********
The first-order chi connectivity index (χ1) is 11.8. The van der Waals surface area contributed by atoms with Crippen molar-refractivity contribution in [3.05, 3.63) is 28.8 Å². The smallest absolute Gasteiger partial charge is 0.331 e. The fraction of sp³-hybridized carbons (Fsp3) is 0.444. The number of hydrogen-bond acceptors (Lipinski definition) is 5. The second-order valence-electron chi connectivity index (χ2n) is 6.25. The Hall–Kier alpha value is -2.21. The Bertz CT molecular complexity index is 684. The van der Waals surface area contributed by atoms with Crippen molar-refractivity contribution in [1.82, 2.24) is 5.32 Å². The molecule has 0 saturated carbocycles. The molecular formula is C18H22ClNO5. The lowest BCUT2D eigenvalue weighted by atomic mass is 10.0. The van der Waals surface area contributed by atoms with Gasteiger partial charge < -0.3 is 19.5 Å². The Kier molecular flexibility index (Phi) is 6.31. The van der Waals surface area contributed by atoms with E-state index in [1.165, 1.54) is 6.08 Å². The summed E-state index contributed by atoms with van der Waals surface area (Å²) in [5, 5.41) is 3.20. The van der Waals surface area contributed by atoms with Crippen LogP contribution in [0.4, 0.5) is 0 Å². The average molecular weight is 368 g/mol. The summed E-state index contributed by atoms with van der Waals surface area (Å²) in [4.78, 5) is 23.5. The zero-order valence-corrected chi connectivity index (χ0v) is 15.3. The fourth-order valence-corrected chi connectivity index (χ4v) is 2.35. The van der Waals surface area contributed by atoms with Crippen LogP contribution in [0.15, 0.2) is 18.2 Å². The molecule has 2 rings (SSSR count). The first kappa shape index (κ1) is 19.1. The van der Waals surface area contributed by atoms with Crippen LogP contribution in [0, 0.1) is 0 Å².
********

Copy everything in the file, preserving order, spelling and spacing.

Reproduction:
The first-order chi connectivity index (χ1) is 11.8. The van der Waals surface area contributed by atoms with Crippen molar-refractivity contribution in [3.05, 3.63) is 28.8 Å². The smallest absolute Gasteiger partial charge is 0.331 e. The fraction of sp³-hybridized carbons (Fsp3) is 0.444. The number of hydrogen-bond acceptors (Lipinski definition) is 5. The second-order valence-electron chi connectivity index (χ2n) is 6.25. The Hall–Kier alpha value is -2.21. The Bertz CT molecular complexity index is 684. The van der Waals surface area contributed by atoms with Crippen molar-refractivity contribution in [1.82, 2.24) is 5.32 Å². The molecule has 0 saturated carbocycles. The molecular formula is C18H22ClNO5. The lowest BCUT2D eigenvalue weighted by atomic mass is 10.0. The van der Waals surface area contributed by atoms with Gasteiger partial charge < -0.3 is 19.5 Å². The Kier molecular flexibility index (Phi) is 6.31. The van der Waals surface area contributed by atoms with E-state index in [1.165, 1.54) is 6.08 Å². The summed E-state index contributed by atoms with van der Waals surface area (Å²) in [5, 5.41) is 3.20. The van der Waals surface area contributed by atoms with Crippen LogP contribution in [0.4, 0.5) is 0 Å². The average molecular weight is 368 g/mol. The summed E-state index contributed by atoms with van der Waals surface area (Å²) in [4.78, 5) is 23.5. The zero-order valence-corrected chi connectivity index (χ0v) is 15.3. The fourth-order valence-corrected chi connectivity index (χ4v) is 2.35. The van der Waals surface area contributed by atoms with Crippen LogP contribution in [0.15, 0.2) is 18.2 Å². The molecule has 2 rings (SSSR count). The first kappa shape index (κ1) is 19.1. The van der Waals surface area contributed by atoms with Crippen LogP contribution in [0, 0.1) is 0 Å².